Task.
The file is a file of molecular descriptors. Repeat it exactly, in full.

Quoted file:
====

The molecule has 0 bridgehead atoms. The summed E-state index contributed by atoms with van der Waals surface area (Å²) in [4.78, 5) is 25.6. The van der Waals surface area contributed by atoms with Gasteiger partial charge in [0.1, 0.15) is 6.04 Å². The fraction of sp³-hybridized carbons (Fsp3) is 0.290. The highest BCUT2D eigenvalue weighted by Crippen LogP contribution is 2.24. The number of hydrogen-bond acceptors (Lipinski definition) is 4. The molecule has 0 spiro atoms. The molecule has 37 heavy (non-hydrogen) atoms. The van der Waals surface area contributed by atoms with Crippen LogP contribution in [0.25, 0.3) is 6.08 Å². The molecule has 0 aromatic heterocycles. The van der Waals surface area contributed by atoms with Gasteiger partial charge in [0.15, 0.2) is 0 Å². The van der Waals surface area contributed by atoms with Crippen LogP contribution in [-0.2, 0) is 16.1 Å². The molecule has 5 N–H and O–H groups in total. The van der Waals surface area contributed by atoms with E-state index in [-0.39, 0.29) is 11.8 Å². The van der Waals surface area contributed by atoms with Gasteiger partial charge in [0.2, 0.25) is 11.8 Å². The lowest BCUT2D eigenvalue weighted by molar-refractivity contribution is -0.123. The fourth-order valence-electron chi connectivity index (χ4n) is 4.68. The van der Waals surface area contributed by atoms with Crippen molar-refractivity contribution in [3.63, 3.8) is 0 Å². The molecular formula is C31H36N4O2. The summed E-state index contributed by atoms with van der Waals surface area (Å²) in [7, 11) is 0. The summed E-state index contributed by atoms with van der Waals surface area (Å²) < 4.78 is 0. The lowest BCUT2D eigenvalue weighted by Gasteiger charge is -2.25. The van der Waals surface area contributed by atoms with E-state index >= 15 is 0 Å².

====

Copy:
The molecule has 0 bridgehead atoms. The summed E-state index contributed by atoms with van der Waals surface area (Å²) in [4.78, 5) is 25.6. The van der Waals surface area contributed by atoms with Gasteiger partial charge in [0.1, 0.15) is 6.04 Å². The fraction of sp³-hybridized carbons (Fsp3) is 0.290. The highest BCUT2D eigenvalue weighted by Crippen LogP contribution is 2.24. The number of hydrogen-bond acceptors (Lipinski definition) is 4. The molecule has 0 spiro atoms. The molecule has 37 heavy (non-hydrogen) atoms. The van der Waals surface area contributed by atoms with Crippen LogP contribution in [0.25, 0.3) is 6.08 Å². The molecule has 0 aromatic heterocycles. The van der Waals surface area contributed by atoms with Gasteiger partial charge in [0.15, 0.2) is 0 Å². The van der Waals surface area contributed by atoms with Crippen LogP contribution in [-0.2, 0) is 16.1 Å². The molecule has 5 N–H and O–H groups in total. The van der Waals surface area contributed by atoms with E-state index in [-0.39, 0.29) is 11.8 Å². The van der Waals surface area contributed by atoms with Gasteiger partial charge in [0.2, 0.25) is 11.8 Å². The lowest BCUT2D eigenvalue weighted by molar-refractivity contribution is -0.123. The fourth-order valence-electron chi connectivity index (χ4n) is 4.68. The van der Waals surface area contributed by atoms with Crippen molar-refractivity contribution in [3.63, 3.8) is 0 Å². The molecular formula is C31H36N4O2. The summed E-state index contributed by atoms with van der Waals surface area (Å²) in [7, 11) is 0. The summed E-state index contributed by atoms with van der Waals surface area (Å²) < 4.78 is 0. The lowest BCUT2D eigenvalue weighted by Gasteiger charge is -2.25. The van der Waals surface area contributed by atoms with E-state index >= 15 is 0 Å².